TORONTO (Reuters) - Canada launched a fast-track visa program for highly-skilled workers on Monday, as it seeks to take advantage of a tougher immigration environment in the United States.
The move comes at a critical time for Canadian technology companies, who are looking to lure top global talent who otherwise flock to Silicon Valley, a major employer of foreign workers.
“In a world where people are becoming more and more inward, where there is a rise in populism, there is a lot of Islamophobia, a lot of xenophobia, there’s a lot of anti-immigrant sentiment, Canada is uniquely positioned,” said Innovation Minister Navdeep Bains on the program’s launch at a tech startup accelerator.
Bains and the other government officials at the launch were careful not to mention U.S. President Donald Trump by name, instead focusing on selling the positives of their new scheme, which aims to help domestic companies exhibiting growth of at least 10 percent.
But tech executives in attendance were less circumspect.
Roy Pereira, the founder of an artificial intelligence company called Zoom.ai, said Trump’s policies had led to more interest in Canada from workers currently living in the United States than he had ever seen in his 20-year career.
Of the 150 total applications he received for three recent job postings, 50 came from U.S.-based applicants, he said, with most of the 10 he subsequently interviewed citing the political climate there as a factor in their decision to look north.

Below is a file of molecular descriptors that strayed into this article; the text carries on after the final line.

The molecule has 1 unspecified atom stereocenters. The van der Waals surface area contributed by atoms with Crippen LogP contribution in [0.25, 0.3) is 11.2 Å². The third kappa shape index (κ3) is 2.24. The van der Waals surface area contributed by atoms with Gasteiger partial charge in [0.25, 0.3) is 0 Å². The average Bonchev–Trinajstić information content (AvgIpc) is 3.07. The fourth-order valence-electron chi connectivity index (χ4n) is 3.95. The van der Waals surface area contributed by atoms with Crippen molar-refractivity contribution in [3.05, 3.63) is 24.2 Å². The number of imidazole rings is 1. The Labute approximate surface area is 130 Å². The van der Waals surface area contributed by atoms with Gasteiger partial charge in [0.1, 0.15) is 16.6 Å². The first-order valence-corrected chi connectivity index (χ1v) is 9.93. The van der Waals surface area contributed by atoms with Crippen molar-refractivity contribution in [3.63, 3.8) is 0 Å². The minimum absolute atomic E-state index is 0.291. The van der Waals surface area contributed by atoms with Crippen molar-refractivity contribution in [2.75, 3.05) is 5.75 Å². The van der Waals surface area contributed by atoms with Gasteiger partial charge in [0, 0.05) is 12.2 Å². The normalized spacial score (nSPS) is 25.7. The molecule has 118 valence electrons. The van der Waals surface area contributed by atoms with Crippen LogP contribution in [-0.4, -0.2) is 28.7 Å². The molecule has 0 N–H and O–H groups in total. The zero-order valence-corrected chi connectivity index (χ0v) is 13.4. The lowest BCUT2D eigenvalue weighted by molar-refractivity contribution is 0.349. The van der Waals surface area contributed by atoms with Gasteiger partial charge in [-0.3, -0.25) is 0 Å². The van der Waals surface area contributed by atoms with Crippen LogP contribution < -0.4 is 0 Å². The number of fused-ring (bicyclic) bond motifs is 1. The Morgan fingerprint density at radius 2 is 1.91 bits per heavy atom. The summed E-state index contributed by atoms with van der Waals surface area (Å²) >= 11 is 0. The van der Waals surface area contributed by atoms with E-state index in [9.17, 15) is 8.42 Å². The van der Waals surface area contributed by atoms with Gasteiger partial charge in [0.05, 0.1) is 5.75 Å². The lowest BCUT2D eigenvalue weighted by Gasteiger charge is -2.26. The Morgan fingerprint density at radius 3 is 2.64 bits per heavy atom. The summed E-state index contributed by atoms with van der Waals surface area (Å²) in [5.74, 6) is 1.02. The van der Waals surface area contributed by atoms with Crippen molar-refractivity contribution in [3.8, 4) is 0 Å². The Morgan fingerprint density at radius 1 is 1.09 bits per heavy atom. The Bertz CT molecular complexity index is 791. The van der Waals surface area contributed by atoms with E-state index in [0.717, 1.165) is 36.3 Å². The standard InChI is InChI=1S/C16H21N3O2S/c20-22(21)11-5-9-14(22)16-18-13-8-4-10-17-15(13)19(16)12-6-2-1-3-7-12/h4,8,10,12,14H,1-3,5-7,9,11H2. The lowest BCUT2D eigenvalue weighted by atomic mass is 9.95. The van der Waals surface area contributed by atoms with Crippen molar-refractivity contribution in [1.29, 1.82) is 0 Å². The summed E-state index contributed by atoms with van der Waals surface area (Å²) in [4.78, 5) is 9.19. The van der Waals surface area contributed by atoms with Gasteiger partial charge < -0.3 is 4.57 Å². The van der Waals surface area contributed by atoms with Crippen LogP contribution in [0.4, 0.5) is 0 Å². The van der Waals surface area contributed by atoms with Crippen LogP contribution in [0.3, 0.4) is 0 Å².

“They were concerned about some of the musings of the current administration down in the U.S.,” he said.
The Trump administration has sought to ban visitors from several Muslim-majority countries in a move that has been stymied by U.S. courts, and has also broadened the scope of who could be targeted for immigration violations.
The Canadian plan, unveiled in November as part of a broader strategy to stoke economic growth, aims to shorten the work permit and visa issuing process to two weeks, compared to current drawn-out, bureaucratic process typically lasting six months to a year.
“Investment follows talent,” said Ahmed Hussen, Canada’s minister of immigration. “Investment will not come to Canada if the talent is not there,” he said.
The government has not set a quota on the amount of foreigners who could join the plan in its first two years.
(This story has been refiled to add dropped word and corrects spelling of “Islamophobia” in third paragraph.)
Reporting by Alastair Sharp; Editing by Marguerita Choy